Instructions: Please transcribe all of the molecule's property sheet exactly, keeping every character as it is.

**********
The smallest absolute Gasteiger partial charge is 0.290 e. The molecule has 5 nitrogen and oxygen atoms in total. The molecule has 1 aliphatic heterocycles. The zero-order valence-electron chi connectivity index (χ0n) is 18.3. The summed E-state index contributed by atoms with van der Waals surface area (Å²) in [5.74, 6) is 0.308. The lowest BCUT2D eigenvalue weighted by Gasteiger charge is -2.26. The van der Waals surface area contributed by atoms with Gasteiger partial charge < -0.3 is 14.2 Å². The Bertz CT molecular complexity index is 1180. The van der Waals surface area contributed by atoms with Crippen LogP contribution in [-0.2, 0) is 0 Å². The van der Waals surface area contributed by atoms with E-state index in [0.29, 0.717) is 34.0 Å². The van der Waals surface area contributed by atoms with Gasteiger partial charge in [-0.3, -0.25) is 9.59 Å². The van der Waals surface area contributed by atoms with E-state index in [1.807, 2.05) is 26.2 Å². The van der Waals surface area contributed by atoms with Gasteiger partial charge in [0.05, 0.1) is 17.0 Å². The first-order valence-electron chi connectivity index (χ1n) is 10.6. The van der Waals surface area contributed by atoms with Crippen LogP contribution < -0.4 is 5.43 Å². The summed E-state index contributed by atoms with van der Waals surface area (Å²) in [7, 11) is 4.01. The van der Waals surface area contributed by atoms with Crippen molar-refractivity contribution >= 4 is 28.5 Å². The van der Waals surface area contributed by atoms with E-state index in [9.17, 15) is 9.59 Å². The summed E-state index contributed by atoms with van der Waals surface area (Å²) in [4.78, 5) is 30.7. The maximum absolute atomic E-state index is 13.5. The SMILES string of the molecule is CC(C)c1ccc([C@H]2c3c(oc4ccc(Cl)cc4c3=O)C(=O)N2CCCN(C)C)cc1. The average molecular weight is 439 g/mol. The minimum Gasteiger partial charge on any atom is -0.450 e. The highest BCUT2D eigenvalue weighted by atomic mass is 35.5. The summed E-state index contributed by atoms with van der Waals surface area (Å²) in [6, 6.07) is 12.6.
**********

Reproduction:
The smallest absolute Gasteiger partial charge is 0.290 e. The molecule has 5 nitrogen and oxygen atoms in total. The molecule has 1 aliphatic heterocycles. The zero-order valence-electron chi connectivity index (χ0n) is 18.3. The summed E-state index contributed by atoms with van der Waals surface area (Å²) in [5.74, 6) is 0.308. The lowest BCUT2D eigenvalue weighted by Gasteiger charge is -2.26. The van der Waals surface area contributed by atoms with Gasteiger partial charge < -0.3 is 14.2 Å². The Bertz CT molecular complexity index is 1180. The van der Waals surface area contributed by atoms with Crippen LogP contribution in [-0.2, 0) is 0 Å². The van der Waals surface area contributed by atoms with E-state index in [0.29, 0.717) is 34.0 Å². The van der Waals surface area contributed by atoms with Gasteiger partial charge in [-0.3, -0.25) is 9.59 Å². The van der Waals surface area contributed by atoms with E-state index in [1.807, 2.05) is 26.2 Å². The van der Waals surface area contributed by atoms with Gasteiger partial charge in [0.05, 0.1) is 17.0 Å². The first-order valence-electron chi connectivity index (χ1n) is 10.6. The van der Waals surface area contributed by atoms with Crippen LogP contribution < -0.4 is 5.43 Å². The summed E-state index contributed by atoms with van der Waals surface area (Å²) in [7, 11) is 4.01. The van der Waals surface area contributed by atoms with Crippen molar-refractivity contribution >= 4 is 28.5 Å². The van der Waals surface area contributed by atoms with E-state index in [9.17, 15) is 9.59 Å². The summed E-state index contributed by atoms with van der Waals surface area (Å²) in [4.78, 5) is 30.7. The maximum absolute atomic E-state index is 13.5. The SMILES string of the molecule is CC(C)c1ccc([C@H]2c3c(oc4ccc(Cl)cc4c3=O)C(=O)N2CCCN(C)C)cc1. The average molecular weight is 439 g/mol. The minimum Gasteiger partial charge on any atom is -0.450 e. The highest BCUT2D eigenvalue weighted by atomic mass is 35.5. The summed E-state index contributed by atoms with van der Waals surface area (Å²) in [6, 6.07) is 12.6.